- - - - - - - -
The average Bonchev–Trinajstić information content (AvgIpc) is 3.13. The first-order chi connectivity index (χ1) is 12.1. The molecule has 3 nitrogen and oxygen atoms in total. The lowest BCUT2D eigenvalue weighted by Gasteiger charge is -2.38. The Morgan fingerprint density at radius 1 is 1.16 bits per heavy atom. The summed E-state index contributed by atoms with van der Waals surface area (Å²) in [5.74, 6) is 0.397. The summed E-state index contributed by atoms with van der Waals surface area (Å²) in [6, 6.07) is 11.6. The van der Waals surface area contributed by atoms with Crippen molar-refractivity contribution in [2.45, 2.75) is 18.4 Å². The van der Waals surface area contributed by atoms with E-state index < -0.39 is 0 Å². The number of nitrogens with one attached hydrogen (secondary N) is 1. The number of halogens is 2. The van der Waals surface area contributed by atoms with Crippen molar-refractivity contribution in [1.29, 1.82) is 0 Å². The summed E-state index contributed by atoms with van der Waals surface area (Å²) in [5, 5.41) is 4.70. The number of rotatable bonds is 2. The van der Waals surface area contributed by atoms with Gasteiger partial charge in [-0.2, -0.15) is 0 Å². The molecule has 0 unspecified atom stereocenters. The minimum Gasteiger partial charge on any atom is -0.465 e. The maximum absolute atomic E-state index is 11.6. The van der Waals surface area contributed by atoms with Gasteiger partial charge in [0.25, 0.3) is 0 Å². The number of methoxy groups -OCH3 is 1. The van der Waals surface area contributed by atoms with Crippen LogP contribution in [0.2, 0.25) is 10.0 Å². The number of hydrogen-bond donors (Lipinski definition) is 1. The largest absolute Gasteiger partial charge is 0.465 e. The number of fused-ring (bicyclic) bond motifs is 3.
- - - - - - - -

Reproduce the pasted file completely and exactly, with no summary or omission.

The average Bonchev–Trinajstić information content (AvgIpc) is 3.13. The first-order chi connectivity index (χ1) is 12.1. The molecule has 3 nitrogen and oxygen atoms in total. The lowest BCUT2D eigenvalue weighted by Gasteiger charge is -2.38. The Morgan fingerprint density at radius 1 is 1.16 bits per heavy atom. The summed E-state index contributed by atoms with van der Waals surface area (Å²) in [5.74, 6) is 0.397. The summed E-state index contributed by atoms with van der Waals surface area (Å²) in [6, 6.07) is 11.6. The van der Waals surface area contributed by atoms with Crippen molar-refractivity contribution in [2.45, 2.75) is 18.4 Å². The van der Waals surface area contributed by atoms with E-state index < -0.39 is 0 Å². The number of nitrogens with one attached hydrogen (secondary N) is 1. The number of halogens is 2. The van der Waals surface area contributed by atoms with Crippen molar-refractivity contribution in [1.29, 1.82) is 0 Å². The summed E-state index contributed by atoms with van der Waals surface area (Å²) in [5, 5.41) is 4.70. The number of rotatable bonds is 2. The van der Waals surface area contributed by atoms with Gasteiger partial charge in [-0.2, -0.15) is 0 Å². The molecule has 0 unspecified atom stereocenters. The minimum Gasteiger partial charge on any atom is -0.465 e. The maximum absolute atomic E-state index is 11.6. The van der Waals surface area contributed by atoms with Gasteiger partial charge in [0.25, 0.3) is 0 Å². The number of methoxy groups -OCH3 is 1. The van der Waals surface area contributed by atoms with Crippen LogP contribution in [0.2, 0.25) is 10.0 Å². The number of hydrogen-bond donors (Lipinski definition) is 1. The largest absolute Gasteiger partial charge is 0.465 e. The number of fused-ring (bicyclic) bond motifs is 3.